ii) Arkwright's Antiques. I was hooked when I saw the dead doll in one of the freaky prams out the front, and then I discovered the furs. This antique shop is beautifully curated by two women who know their stuff; it's loaded to the gunnels but there is no crap, and things are fairly priced. Apart from the furs, the ceramics were my favourite things; shelves and shelves of jugs and teapots and vases. Most of what I saw I didn't want to buy, but looking at it all had me in raptures.
iii) The Vintage And Retro Shop. This was the last place we went to, and almost missed. That would have been Tragic. This is my dream shop; pink and small, with one changing room that had pictures of Marilyn down the side of the mirror, making me feel not pathetic but lucky as I shimmied my hips into The Dress (in which I admittedly cannot bend over). The first thing you notice when you walk in is the row of vintage hats on the wall, mostly from the fifties and sixties. I wanted several, but apparently I have a very not fifties and sixties sized head. Then you notice the racks. At first they don't seem so impressive, and then you notice the fabrics. Then one piece catches your eye, and that's it.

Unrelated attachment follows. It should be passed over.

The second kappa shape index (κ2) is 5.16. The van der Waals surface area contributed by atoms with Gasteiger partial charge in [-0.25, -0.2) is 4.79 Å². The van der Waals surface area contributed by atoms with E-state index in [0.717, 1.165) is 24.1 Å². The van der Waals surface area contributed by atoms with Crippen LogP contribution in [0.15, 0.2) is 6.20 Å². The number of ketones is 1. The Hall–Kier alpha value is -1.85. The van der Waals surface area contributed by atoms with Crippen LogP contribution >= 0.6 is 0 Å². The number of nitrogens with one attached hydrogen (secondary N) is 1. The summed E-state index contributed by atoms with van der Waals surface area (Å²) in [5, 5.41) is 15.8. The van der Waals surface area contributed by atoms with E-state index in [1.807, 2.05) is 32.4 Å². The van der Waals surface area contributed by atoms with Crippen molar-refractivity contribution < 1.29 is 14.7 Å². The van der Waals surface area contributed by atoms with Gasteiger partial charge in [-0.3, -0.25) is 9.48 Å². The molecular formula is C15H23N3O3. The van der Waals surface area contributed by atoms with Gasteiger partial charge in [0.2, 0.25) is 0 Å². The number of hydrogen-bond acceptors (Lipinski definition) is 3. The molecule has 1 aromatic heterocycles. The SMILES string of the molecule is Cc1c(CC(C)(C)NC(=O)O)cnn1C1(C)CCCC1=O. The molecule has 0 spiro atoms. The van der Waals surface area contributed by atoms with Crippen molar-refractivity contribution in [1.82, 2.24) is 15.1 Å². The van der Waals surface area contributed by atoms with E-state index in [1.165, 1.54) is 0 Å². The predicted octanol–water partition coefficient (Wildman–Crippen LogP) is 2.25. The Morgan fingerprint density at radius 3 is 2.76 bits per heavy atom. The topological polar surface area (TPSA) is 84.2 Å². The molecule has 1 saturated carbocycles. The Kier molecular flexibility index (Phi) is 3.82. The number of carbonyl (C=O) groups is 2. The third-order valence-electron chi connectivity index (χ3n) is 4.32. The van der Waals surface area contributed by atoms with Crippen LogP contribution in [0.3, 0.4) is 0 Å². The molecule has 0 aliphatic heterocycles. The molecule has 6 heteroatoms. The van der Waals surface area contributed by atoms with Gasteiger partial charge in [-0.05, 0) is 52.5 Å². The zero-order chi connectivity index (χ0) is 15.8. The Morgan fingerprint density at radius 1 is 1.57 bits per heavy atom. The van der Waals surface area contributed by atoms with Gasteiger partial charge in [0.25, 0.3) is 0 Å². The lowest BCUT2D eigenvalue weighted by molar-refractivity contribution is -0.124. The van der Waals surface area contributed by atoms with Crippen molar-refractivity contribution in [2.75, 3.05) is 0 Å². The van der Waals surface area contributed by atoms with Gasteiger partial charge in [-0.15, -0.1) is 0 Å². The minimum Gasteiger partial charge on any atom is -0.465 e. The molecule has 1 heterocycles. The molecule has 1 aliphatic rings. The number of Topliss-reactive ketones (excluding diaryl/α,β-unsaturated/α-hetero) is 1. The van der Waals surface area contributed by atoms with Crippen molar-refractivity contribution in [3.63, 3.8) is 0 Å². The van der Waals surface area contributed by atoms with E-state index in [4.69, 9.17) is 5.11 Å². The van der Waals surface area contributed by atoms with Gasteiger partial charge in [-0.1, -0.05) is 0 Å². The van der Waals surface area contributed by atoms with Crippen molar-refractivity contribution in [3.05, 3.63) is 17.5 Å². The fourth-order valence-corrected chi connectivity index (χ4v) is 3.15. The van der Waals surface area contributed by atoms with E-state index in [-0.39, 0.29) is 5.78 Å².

Tips: Take cash; no-one had eftpos except the tearooms. Besides, it's much more fun handing over cash; the town already has a seventies feel, and cash is far more authentic. And drive back through Te Aroha; there's a dingy little op shop where all clothes were $1 for one day only, and the town itself is lovely.

I can't wait to wear my dress. It's not bragging when I'm describing the dress and not myself in it - it's bangin'.

Image from

Saturday, November 5, 2011

Happy Weekends

It's only just gone seven a.m. on a Saturday morning, and I've been awake for an hour. This means CHRISTMAS is on the horizon. Today we are starting our shopping on a little road-trip to Paeroa, coming back through Morrinsville and Hamilton and then detouring through Pukekohe and out to Waiuku. No time for breakfast at home; we're stopping at McDonalds, and I have known what I'll be ordering all week.

I hope your weekend is as good as mine; I'm even looking forward to getting my root canal started tomorrow. However you're feeling, this song has to help - if you put it on and don't start dancing, check your pulse; you're possibly dead.